LETA’s Formation and MIssion Statement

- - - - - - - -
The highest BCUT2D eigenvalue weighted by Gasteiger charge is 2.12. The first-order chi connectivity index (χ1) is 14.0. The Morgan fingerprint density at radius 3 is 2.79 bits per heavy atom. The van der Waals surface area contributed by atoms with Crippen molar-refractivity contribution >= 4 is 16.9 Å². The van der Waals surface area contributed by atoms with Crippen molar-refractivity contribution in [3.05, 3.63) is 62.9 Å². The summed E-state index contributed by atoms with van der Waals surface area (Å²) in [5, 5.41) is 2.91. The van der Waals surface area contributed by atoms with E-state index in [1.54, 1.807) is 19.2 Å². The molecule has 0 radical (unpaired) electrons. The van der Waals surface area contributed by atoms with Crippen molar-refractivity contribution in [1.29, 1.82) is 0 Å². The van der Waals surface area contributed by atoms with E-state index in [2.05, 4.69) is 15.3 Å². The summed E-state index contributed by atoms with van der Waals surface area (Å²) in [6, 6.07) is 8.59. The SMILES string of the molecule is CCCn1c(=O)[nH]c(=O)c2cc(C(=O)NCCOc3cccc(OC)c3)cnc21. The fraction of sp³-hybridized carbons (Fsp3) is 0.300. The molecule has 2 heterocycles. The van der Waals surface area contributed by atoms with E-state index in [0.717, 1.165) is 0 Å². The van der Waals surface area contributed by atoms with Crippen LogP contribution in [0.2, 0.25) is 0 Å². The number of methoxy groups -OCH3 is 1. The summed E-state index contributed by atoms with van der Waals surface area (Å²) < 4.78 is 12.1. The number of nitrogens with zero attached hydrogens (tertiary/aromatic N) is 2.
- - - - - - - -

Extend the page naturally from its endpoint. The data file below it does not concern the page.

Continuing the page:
The Law Enforcement Thermographers’ Association was incorporated as a non-profit, international law enforcement organization on November 2, 1995.  LETA had been 2 years in the formulation process and was founded as a primary training organization, focused on the specific field of Thermal Imaging in Law Enforcement. The Law Enforcement Thermographers’ Association is a professional law enforcement organization dedicated to promoting the legal and ethical use of thermal imaging in support of law enforcement operations. LETA presently hosts four levels of training for thermographers. Membership is open to all law enforcement personnel, including local and state prosecutors and United States Attorneys or equivalent in other nations, law enforcement product industry representatives, and active Military and National Guard personnel assigned to law enforcement or investigative duties. It is the express resolution of the LETA Board of Directors that LETA not compete with existing law enforcement associations, or agency training programs, but to act in concert with them and provide certified training to their members who are currently utilizing this important science. A majority of federal and state appellate courts have ruled favorably regarding thermal imaging as an important law enforcement tool. However, four state courts, Washington, Montana, California, and recently Pennsylvania have issued conflicting rulings, in the mistaken opinion that thermal imaging is intrusive, which it is not. In the many favorable state and federal court opinions, which have been in support of warrantless thermal imaging, the courts have relied on a select few expert witnesses from the law enforcement and thermal industry communities. In several of these cases the courts have commented on the training and expertise of the operator. In the 1993 New York case of U.S. v. Casanova, the court stated emphatically that training, certification, and level of expertise of the operator was paramount. Numerous Law Enforcement units throughout the United States and allied countries have access to this very technical equipment but have received only rudimentary "switchology" as training. Most units are unaware of any standards and protocols regarding thermal imaging, nor fully utilize the (11) current applications recognized by the courts. Neither do most law enforcement training programs provide a "certified" course in thermal imaging. LETA is filling that gap, giving overworked training divisions an option to send selected candidates to a fully certified thermal school. It is because of the above lack of certified training, proper networking, and the need for advanced ratings that LETA was formed. Constant, updated legal briefings are sorely needed and new applications need proper testing prior to practical use in the field. For example, clandestine methamphetamine laboratories do not present a unique thermal signature but many agencies have been told differently. LETA currently has two levels of certification: Basic and Instructor. These courses are approved by various peace officer standards and training organizations throughout the United States and Canada. LETA. has obtained permanent P.O.S.T. certification on the West Coast. LETA also has gained C.L.E.E.T. certification in Oklahoma (which is reciprocal in Missouri and Arkansas), T.C.L.E.O.S.E. in Texas, F.D.L.E. in Florida, and M.S.P. certification in Montana. Other state certifications include Wisconsin, Michigan, Maryland and South Dakota with Tennessee and Indiana pending. In addition, the Drug Enforcement Administration and the Federal Bureau of Investigation recognize our courses.  The LETA training manual is undergoing its fifth revision and printing. Standards and Protocol for the legal and ethical use of thermal imaging in support of law enforcement have been adopted and are posted to this web site. Also, a newsletter called the "HOTSPOT" has been published and this web site brought to you. In these times of extreme scrutiny by the courts, media, and defense bar of every law enforcement action; we who hold the public trust must re-evaluate some age-old practices. Specialized training in the technical tools we possess, updated training manuals, and advanced ratings are only a few examples of reasons for the formation of associations such as LETA. LETA. experienced a busy first year in 1996. On May 20-24, LETA held its first Basic Thermographers School at Camp Gruber, Oklahoma. Over twenty law enforcement personnel and industry representatives attended this history-making course. That same year, LETA conducted numerous police officer training sessions and an annual convention at South Lake Tahoe in October. At this first annual national conference, LETA enrolled 96 students in the Basic Thermographers Course, 64 in the Advanced Thermographers Course, and 14 in the Instructor Course. During its second year, LETA did not loose any of its momentum. In May of 1997, the first of three LETA. Basic Thermography Courses were presented in Canada. Hosted by the Royal Canadian Mounted Police, over 100 Canadian police officers were trained to LETA standards. On September 22-26, 1997 LETA hosted its Second Annual Training Conference and Exposition at the Horizon Casino/Resort at Stateline, Nevada. During this conference, LETA offered four levels of training and attracted 135 police officers, agents, guardsmen and industry representatives. LETA experienced a busy first two years, conducting 24 schools within this timeframe. LETA has received many requests from foreign nations to train their police officers. To accommodate these requests and keep up with U.S. officer training, we will need more professional trainers dedicated to enhancing the LETA training staff. The LETA Instructor Course is offered each year during the LETA Annual International Training Conference. The LETA Board is constantly seeking experienced thermal imager operators (previously certified as Basic by LETA or D.E.A., and Advanced by LETA to join the LETA instructor cadre. Energetic persons who enjoy teaching and are willing to organize and conduct LETA certified courses are encouraged to apply. Instructor candidates must submit a written request and lesson plan to, and be approved by, the LETA Board of Directors. Law enforcement personnel, including local and state prosecutors and United States Attorneys or equivalent in other nations; law enforcement product industry representatives; and active Military and National Guard personnel assigned to law enforcement or investigative duties interested in becoming members may click on the Membership Application button on the home page. Print the application directly off the page or click on the MS Word application button and print it that way, then mail in with your payment to: LETA., P.O. Box 6485, Edmond, OK 73083-6485. Thank you for your interest in LETA and taking the time to visit our web site